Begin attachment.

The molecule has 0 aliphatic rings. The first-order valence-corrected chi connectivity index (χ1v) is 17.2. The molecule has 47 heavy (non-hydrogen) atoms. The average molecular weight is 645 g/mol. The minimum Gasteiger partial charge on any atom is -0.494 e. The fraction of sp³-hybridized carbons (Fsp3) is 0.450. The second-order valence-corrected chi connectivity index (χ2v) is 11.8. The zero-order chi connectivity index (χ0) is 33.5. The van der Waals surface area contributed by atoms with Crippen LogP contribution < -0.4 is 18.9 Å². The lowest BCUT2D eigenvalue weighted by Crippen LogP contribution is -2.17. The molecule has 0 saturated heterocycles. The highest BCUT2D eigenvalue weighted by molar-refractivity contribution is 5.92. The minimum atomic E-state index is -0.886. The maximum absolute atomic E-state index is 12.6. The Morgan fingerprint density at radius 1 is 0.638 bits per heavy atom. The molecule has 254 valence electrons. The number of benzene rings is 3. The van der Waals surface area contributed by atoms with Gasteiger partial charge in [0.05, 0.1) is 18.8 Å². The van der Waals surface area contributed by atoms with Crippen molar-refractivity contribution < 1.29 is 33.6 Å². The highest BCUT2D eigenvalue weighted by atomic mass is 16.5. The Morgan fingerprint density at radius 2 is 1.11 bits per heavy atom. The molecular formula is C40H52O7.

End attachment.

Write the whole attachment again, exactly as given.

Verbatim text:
The molecule has 0 aliphatic rings. The first-order valence-corrected chi connectivity index (χ1v) is 17.2. The molecule has 47 heavy (non-hydrogen) atoms. The average molecular weight is 645 g/mol. The minimum Gasteiger partial charge on any atom is -0.494 e. The fraction of sp³-hybridized carbons (Fsp3) is 0.450. The second-order valence-corrected chi connectivity index (χ2v) is 11.8. The zero-order chi connectivity index (χ0) is 33.5. The van der Waals surface area contributed by atoms with Crippen LogP contribution < -0.4 is 18.9 Å². The lowest BCUT2D eigenvalue weighted by Crippen LogP contribution is -2.17. The molecule has 0 saturated heterocycles. The highest BCUT2D eigenvalue weighted by molar-refractivity contribution is 5.92. The minimum atomic E-state index is -0.886. The maximum absolute atomic E-state index is 12.6. The Morgan fingerprint density at radius 1 is 0.638 bits per heavy atom. The molecule has 254 valence electrons. The number of benzene rings is 3. The van der Waals surface area contributed by atoms with Gasteiger partial charge in [0.05, 0.1) is 18.8 Å². The van der Waals surface area contributed by atoms with Crippen molar-refractivity contribution < 1.29 is 33.6 Å². The highest BCUT2D eigenvalue weighted by atomic mass is 16.5. The Morgan fingerprint density at radius 2 is 1.11 bits per heavy atom. The molecular formula is C40H52O7.